Flagstaff, AZ (PRWEB) June 16, 2014
With six months of sobriety under their belts, Back2Basics Sober Living residents JP Y., Joe V. and Ryan L. balance school and the program.
Most young males who come to Back2Basics suffer from drug and/or alcohol addiction, and have either never pursued higher education or never graduated. Residents usually takes courses at Coconino Community College or Northern Arizona University.
The six-month intensive treatment – a combination of wilderness therapy, traditional counseling, and life-skill building exercises – helps drug addicts get clean and maintain a healthy, well-rounded lifestyle.
“I haven’t been to school in six or seven years,” said JP Y., a current transition resident with 11 months sober. “Once I did, it was a lot easier than I remembered. Maybe next fall, I’ll take a couple more classes to do something positive for my future.”
Once residents graduate from the six-month program, they are allowed, but not required to stay for another up to six months of transition where they can go to school, work, become mentors to incoming residents, and apply for positions within Back2Basics.
“Since January 2014, 100 percent of our residents have stayed on for transition,” said Roy DuPrez, founder and CEO of Back2Basics. “B2B is a safe environment that allows our alumni to ease into every day activities that others without an addiction may not have issues with, like work, school and running errands.”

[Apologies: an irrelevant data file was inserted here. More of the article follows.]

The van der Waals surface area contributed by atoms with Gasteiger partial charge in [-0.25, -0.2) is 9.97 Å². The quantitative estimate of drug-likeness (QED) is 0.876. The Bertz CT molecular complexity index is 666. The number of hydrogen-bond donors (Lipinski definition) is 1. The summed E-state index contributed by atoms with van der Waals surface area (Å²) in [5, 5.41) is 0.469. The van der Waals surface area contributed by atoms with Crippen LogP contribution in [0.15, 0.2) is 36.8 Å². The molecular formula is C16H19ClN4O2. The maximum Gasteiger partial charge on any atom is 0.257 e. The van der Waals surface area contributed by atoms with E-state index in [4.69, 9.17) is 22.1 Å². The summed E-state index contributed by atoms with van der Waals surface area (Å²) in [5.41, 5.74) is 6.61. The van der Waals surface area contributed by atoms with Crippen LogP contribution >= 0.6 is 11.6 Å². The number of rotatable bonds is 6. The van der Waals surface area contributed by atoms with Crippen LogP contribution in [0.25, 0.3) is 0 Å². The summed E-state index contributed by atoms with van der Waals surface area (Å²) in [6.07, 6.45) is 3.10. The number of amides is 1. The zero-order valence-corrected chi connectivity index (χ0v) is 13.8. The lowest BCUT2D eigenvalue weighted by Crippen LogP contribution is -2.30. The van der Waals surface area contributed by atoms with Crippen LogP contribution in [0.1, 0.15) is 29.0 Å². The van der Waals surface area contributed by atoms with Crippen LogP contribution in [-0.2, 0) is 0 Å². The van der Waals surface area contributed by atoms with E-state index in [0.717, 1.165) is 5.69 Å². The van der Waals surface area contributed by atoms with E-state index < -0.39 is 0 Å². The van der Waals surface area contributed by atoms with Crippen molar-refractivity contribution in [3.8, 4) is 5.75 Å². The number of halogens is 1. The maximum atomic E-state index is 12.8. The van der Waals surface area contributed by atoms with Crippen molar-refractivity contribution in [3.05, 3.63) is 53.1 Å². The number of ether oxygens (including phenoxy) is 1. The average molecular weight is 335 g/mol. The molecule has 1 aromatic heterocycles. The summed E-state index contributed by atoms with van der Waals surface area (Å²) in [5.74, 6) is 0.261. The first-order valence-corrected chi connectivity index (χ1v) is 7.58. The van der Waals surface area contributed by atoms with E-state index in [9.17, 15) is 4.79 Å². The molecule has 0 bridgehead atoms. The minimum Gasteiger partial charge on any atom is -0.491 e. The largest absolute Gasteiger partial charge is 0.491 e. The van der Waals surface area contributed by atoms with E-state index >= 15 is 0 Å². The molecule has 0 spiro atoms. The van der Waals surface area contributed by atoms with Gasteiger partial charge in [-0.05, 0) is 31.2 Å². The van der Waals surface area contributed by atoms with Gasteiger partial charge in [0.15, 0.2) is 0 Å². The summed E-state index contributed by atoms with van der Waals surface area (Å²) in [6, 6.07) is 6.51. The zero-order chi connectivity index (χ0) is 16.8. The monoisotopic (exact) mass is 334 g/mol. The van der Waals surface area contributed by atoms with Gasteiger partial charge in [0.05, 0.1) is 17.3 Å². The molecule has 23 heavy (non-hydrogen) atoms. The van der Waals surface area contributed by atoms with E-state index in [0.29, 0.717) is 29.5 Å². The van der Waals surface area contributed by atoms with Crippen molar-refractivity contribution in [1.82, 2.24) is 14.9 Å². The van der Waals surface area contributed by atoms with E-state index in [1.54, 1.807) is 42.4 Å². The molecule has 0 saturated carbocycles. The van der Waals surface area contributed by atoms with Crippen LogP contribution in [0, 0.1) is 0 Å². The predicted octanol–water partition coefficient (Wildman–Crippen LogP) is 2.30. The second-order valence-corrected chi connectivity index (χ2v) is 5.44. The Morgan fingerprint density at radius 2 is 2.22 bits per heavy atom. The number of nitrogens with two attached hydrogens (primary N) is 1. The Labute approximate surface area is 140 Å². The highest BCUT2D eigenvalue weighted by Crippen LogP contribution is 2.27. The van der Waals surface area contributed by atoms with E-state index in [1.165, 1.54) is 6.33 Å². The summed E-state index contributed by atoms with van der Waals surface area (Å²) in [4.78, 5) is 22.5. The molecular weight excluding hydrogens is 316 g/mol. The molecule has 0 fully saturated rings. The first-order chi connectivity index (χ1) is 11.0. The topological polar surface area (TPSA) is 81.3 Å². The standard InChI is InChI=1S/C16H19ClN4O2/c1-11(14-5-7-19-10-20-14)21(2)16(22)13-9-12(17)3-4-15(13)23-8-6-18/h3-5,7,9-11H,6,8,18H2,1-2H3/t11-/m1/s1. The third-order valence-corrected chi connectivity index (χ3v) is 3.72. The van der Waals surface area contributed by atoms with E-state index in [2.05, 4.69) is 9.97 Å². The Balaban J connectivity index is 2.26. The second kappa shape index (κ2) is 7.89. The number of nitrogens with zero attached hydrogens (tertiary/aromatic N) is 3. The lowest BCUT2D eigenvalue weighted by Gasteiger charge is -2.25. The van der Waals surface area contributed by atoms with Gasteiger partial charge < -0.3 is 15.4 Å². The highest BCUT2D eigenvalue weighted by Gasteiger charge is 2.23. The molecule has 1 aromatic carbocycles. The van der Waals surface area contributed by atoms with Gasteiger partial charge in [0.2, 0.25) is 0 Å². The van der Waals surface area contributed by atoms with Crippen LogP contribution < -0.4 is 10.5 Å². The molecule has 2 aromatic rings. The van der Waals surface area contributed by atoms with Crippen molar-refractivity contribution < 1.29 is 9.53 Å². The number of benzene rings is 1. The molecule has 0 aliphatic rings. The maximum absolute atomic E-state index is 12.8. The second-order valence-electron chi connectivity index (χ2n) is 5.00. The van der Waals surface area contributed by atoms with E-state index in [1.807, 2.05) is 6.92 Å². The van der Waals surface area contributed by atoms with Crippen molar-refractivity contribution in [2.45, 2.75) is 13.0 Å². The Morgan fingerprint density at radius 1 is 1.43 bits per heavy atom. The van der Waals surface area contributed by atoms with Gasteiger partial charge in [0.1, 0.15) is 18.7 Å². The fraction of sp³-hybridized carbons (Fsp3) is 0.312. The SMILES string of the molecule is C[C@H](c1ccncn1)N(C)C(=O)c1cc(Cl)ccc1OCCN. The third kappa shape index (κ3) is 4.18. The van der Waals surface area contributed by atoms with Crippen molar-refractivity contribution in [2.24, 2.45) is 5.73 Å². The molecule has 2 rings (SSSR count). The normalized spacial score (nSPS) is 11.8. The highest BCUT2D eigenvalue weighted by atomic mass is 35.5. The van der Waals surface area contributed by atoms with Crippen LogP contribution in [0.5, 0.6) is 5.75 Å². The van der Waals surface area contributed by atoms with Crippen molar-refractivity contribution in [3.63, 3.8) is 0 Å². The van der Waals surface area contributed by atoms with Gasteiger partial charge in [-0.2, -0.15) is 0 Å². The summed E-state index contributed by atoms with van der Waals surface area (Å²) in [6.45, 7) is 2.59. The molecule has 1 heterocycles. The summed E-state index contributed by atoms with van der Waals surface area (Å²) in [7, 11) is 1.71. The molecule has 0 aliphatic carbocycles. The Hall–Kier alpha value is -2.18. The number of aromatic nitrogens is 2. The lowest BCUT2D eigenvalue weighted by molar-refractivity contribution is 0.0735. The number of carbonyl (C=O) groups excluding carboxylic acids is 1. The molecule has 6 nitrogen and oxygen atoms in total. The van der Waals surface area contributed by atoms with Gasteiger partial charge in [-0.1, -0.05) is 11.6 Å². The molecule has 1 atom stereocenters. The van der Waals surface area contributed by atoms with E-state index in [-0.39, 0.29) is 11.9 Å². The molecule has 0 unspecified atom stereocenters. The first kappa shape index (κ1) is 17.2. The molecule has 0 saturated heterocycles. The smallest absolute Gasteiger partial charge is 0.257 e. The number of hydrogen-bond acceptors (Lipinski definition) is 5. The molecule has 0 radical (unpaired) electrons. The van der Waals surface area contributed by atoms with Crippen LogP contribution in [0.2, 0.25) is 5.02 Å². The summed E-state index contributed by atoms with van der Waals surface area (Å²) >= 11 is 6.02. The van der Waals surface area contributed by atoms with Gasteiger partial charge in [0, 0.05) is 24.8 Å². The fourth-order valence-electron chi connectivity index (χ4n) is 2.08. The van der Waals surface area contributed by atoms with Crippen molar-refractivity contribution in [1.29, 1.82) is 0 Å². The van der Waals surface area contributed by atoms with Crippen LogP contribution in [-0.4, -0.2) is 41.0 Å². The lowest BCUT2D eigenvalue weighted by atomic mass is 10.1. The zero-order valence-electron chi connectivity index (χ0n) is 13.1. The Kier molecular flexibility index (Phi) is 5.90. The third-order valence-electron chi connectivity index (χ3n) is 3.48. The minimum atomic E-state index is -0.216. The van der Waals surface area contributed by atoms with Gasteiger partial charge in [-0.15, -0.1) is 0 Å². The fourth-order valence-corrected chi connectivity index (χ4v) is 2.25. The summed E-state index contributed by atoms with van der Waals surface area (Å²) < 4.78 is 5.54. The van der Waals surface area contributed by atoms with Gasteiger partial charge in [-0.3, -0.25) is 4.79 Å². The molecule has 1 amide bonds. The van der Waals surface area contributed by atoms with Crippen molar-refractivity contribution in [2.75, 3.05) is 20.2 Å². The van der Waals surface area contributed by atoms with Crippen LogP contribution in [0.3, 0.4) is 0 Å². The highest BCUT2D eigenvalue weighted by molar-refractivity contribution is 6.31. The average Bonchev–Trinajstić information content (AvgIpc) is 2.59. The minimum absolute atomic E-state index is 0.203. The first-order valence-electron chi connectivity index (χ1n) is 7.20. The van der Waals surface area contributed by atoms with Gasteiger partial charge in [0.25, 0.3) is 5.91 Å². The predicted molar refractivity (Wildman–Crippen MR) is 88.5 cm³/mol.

New challenges arose in transition for JP Y. such as working in an environment that serves alcohol. “Work is toughest because I work in a restaurant,” he said. “It took a while for [my coworkers] to figure out that I live a different lifestyle.”
In transition, Joe V. has found a passion for photography and filming while out on Back2Basics outdoor adventures trips. He’s created two marketing videos that have been Tweeted out by the company.
Ryan L. hopes to continue in the family business post-transition. “I was hoping to just get a week sober when I got here,” he said. “Getting to know my family again, and having real conversations with them has been what I’m most proud of accomplishing in my sobriety.”